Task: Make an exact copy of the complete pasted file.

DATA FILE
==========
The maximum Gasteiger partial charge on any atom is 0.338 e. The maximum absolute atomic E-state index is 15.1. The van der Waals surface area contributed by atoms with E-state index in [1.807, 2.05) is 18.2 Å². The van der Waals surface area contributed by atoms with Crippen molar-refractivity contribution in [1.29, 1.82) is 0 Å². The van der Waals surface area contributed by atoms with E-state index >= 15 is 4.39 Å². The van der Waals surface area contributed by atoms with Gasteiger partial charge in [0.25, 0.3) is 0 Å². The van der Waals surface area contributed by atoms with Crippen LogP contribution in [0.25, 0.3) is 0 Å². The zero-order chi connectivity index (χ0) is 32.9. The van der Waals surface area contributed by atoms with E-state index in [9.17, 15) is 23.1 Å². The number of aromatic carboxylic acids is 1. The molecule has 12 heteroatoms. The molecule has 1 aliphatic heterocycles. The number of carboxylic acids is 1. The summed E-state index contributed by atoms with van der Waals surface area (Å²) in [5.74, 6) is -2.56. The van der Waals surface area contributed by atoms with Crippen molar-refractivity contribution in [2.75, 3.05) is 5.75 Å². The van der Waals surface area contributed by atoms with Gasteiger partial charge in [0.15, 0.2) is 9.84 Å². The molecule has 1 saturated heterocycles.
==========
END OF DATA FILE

The maximum Gasteiger partial charge on any atom is 0.338 e. The maximum absolute atomic E-state index is 15.1. The van der Waals surface area contributed by atoms with E-state index in [1.807, 2.05) is 18.2 Å². The van der Waals surface area contributed by atoms with Crippen molar-refractivity contribution in [1.29, 1.82) is 0 Å². The van der Waals surface area contributed by atoms with E-state index >= 15 is 4.39 Å². The van der Waals surface area contributed by atoms with Gasteiger partial charge in [0.25, 0.3) is 0 Å². The van der Waals surface area contributed by atoms with Crippen LogP contribution in [0.25, 0.3) is 0 Å². The zero-order chi connectivity index (χ0) is 32.9. The van der Waals surface area contributed by atoms with E-state index in [9.17, 15) is 23.1 Å². The number of aromatic carboxylic acids is 1. The molecule has 12 heteroatoms. The molecule has 1 aliphatic heterocycles. The number of carboxylic acids is 1. The summed E-state index contributed by atoms with van der Waals surface area (Å²) in [5.74, 6) is -2.56. The van der Waals surface area contributed by atoms with Crippen molar-refractivity contribution in [2.75, 3.05) is 5.75 Å². The van der Waals surface area contributed by atoms with Gasteiger partial charge in [0.15, 0.2) is 9.84 Å². The molecule has 1 saturated heterocycles.